Croatia Energy Information
Croatia Key Figures
GDP growth rate: 2.63 %/year
Energy independence: 48.6%
Data of the last year available: 2018
CO2 Emissions: 4.08 tCO2/capita
Rate of T&D power losses: 9.70%
* at purchasing power parity
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Total Energy Consumption
Energy consumption per capita is 2.2 toe, with electricity accounting for nearly 4 100 kWh (2018). These figures are 31% and 27% below the EU averages, respectively.
Graph: CONSUMPTION TRENDS BY ENERGY SOURCE (Mtoe)
Total energy consumption increased by 2.8%/year between 2014 and 2017 with the economic recovery and remained stable at 8.8 Mtoe in 2018. Previously, it declined by an average of 3.1%/year between 2007 and 2014.
Interactive Chart Croatia Total Energy Consumption
Crude Oil Production
The country produced 0.8 Mt in 2018. Crude oil imports fell by 10%/year between 2010 (3.6 Mt) and 2014 (2.4 Mt), mainly due to the low utilisation rate of the refineries but have recovered since then (3.3 Mt in 2018).
The refining capacity of 134 000 bbl/d is spread over two refineries, 44 000 bbl/d Sisak and 90 000 bbl/d Rijeka. Their production dropped by 39% between 2009 and 2014 (3 Mt), before recovering (4 Mt in 2018).
Interactive Chart Croatia Crude Oil Production
Oil Products Consumption
The consumption of oil products has been recovering since 2014 (+3%/year) to 3.4 Mt in 2018, after a rapid decrease (by 5.8%/year) between 2007 and 2014 (-34%).
Graph: OIL CONSUMPTION (Mt)
The share of transport in oil product consumption rose from 37% in 2000 to 61% in 2018. Conversely, the share of the power sector shrunk from 12% in 2009 to less than 1% in 2018.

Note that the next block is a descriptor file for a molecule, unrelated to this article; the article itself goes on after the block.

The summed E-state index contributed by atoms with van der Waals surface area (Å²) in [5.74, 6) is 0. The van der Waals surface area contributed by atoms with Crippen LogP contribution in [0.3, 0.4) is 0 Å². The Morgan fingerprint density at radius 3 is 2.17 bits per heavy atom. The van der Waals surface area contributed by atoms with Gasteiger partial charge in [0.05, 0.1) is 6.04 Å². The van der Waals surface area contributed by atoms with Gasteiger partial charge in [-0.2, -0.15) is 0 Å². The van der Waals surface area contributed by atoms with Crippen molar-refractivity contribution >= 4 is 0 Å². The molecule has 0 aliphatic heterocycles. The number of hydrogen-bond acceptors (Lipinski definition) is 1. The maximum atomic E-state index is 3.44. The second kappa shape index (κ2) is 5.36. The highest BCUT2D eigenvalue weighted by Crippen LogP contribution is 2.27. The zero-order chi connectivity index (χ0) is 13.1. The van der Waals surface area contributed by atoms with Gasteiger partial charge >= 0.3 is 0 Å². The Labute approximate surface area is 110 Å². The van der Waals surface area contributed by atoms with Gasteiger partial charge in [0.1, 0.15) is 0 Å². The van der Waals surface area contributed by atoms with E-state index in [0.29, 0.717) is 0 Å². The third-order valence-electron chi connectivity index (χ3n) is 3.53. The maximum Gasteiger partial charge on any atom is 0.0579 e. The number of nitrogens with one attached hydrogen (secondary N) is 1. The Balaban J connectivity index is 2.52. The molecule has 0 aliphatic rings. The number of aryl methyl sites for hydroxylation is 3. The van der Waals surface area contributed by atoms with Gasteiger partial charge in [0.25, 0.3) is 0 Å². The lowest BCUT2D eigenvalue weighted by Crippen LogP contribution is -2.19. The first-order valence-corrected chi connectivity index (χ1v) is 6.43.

Graph: OIL CONSUMPTION BREAKDOWN BY SECTOR (2018, %)
Interactive Chart Croatia Refined Oil Products Production
Natural Gas Consumption
Gas consumption, which rose rapidly between 2014 and 2017 (+7.2%/year, spurred by the commissioning of the Sisak-3 CCGT power plant in 2015), dipped by 8.3% to 2.8 bcm in 2018, due to improved hydropower availability. It dropped by an average of 6.8%/year between 2010 and 2014.
Graph: NATURAL GAS CONSUMPTION (bcm)
Interactive Chart Croatia Natural Gas Domestic Consumption
Coal consumption more than tripled between 1999 and 2004 following the commissioning of the 210 MW Plomin-2 power plant. Coal consumption remained broadly stable at around 1.1 Mt/year until 2016 but fell by 39% in 2017 after a fire at Plomin-1 suspended operations as of May 2017. Coal consumption declined again in 2018 (-8%) to 0.6 Mt.
Graph: COAL CONSUMPTION (Mt)
Power generation accounted for 81% of the coal consumed in 2018, while industry accounted for 18%.
Interactive Chart Croatia Coal and Lignite Domestic Consumption
Electricity consumption has been recovering since 2014 (+2.4%/year), reaching 16.7 TWh in 2018 (+1.8% in 2018). It soared between 2000 and 2008 (+3.9%/year) and declined until 2014 (-1.4%/year).
Graph: ELECTRICITY CONSUMPTION (TWh)
The share of the residential sector in power consumption contracted from 47% in 2000 to 38% in 2018, while the share of services increased from 24% in 2000 to 35% in 2018. Industry only accounts for 22% of electricity consumption (23% in 2000).
Renewable in % Electricity Production
The target of the National Renewable Energy Action Plan (NREAP, 2013) for a share of 20% of renewables in the final energy consumption in 2020 has already been reached (28% in 2018, including 48% for power, 36.5% for heating and cooling, and 3.9% for transport).
According to the NECP (December 2019), the share of renewables in the final energy consumption should be raised to 36.4% in 2030 (64% for electricity, 37% for heating and cooling, and 13% in transport). It should reach 65.6% by 2050 (Energy Development Strategy to 2030 with a view on 2050, 2019).
Interactive Chart Croatia Share of Renewables in Electricity Production (incl hydro)
CO2 Fuel Combustion/CO2 Emissions
Total GHG emissions in 2017 were 21% below the 1990 level at 25.5 Mt. GHG emissions, which fell by 4%/year between 2007 and 2014, have been growing since then (1.8%/year between 2014 and 2017).
In its NECP, Croatia aims to cut its GHG emissions by 43% by 2030 (compared with 2005 level) in ETS sectors and by 7% in non-ETS sectors. Croatia's draft Strategy for Low Emissions Development by 2030 with an outlook by 2050 aims to cut GHG emissions by 77% in 2050, thanks to solar PV and wind.
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